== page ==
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JULY 2009

“Currently, the rural area down river from Mount Vernon has from three to fourteen year flood protection.  The Corps proposes to increases protection to the level of a fifty year flood.  It is difficult to construe such a significant increase in flood protection as a means of preserving agricultural land.  Such increased protection would seem to act as a growth stimulant, unless the Corps assumes that development will concentrate in floodplain areas which have 100 year protection, i.e. the “Avon Triangle”.”

(Source:  Robert C. Schofield, Director, Skagit County Planning Department, July 13, 1979 Letter to Army Corps of Engineers RE: Draft Environmental Impact Statement - Skagit River Lower Levee and Channel Improvement Project)

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JUNE 2009

Our point is that we are stuck.  There’s not enough money out there.  We’ve got 11,600 flood prone communities out there.  Skagit Valley is not the most important one.  So they’re reluctant to spend any more money.  Compared to the Mississippi the rest of us are peanuts.

(Source:  Herb McElvaine, FEMA, April 5, 1984 Transcript of Skagit County Planning Dept. Meeting with FEMA, DOE & Burlington addressing Flood Insurance Study and Gages Slough maintenance problems)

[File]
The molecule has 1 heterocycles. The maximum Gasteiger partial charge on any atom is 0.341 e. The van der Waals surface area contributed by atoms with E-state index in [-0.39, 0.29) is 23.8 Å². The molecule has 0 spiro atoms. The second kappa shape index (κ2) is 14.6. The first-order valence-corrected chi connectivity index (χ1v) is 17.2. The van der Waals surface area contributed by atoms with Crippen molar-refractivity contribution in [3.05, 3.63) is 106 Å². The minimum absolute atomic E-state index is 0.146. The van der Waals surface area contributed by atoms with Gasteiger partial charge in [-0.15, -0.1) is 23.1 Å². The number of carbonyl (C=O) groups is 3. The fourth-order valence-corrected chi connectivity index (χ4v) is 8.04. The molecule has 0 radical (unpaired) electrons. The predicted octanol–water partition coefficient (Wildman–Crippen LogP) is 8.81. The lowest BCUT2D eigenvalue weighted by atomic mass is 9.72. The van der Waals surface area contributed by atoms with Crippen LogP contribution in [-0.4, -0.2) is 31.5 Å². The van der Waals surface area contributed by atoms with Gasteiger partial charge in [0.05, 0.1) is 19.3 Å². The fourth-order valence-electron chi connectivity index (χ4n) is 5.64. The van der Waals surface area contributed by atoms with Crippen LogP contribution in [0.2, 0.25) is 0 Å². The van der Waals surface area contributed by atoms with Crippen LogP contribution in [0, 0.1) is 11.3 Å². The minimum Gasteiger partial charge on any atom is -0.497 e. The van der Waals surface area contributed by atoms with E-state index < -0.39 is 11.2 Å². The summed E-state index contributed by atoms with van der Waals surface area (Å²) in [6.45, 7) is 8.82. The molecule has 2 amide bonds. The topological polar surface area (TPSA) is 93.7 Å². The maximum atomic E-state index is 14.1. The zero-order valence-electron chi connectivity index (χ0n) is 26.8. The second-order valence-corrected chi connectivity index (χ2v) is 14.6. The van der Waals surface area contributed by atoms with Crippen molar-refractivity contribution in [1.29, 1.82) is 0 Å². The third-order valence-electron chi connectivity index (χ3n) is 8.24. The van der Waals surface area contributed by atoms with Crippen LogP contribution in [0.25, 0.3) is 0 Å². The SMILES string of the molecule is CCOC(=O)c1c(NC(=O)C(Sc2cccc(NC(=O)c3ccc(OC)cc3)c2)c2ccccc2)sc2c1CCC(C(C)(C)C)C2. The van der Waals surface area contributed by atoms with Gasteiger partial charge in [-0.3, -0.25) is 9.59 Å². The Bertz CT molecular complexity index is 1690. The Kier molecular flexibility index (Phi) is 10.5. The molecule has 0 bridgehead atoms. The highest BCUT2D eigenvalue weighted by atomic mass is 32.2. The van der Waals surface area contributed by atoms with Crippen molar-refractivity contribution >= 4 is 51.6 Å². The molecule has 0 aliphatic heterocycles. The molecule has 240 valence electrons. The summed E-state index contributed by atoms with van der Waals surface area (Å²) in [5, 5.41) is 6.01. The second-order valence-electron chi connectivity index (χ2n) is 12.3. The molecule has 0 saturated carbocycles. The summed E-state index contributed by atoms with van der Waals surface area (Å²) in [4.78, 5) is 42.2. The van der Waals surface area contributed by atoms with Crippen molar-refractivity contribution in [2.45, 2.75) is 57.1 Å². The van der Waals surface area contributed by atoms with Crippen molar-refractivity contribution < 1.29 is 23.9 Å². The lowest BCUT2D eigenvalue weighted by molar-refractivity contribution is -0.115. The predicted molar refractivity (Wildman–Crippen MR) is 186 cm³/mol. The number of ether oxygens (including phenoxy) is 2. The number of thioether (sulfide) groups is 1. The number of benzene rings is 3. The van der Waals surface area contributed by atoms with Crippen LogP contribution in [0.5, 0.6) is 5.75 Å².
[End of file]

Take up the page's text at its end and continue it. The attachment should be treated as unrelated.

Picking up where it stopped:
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MAY 2009

Many “newcomers” to the county don’t realize the extent to which the Skagit River can flood, Commissioner Howard Miller said.  “The only thing that will get support (for flood control) is if we have a major flood,” Miller said. “Then people will become aware of the problem again.”

(Source: Skagit Valley Herald, "Flood Experts Eye New Measures" by Laurie Dunham, 11/21/1979)

“FEMA needs things to insure. By perpetuating the problem, it perpetuates itself. Don't you just love bureaucracy?” 

(Source: Citizen Jim, Lewis County Resident, 4/28/2009)

“Part of the problem with the Corps process thus far is that there’s been various iterations of [hydrologic] modeling and whatnot that’s been done with that type of reporting and what that modeling is. We might want to push forward and remainder of this year and beginning of next year is that we finish… we stop the analysis, er, the paralysis of analysis. Okay, these are the figures we’re going to be using and so there should be some more clarification on that side of your issue.” 

(Amy Gibbons, project manager, Corps of Engineers, April 20, 2009)

AC Note: No truer words have ever been spoken with respect to the Skagit River flood issue.

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APRIL 2009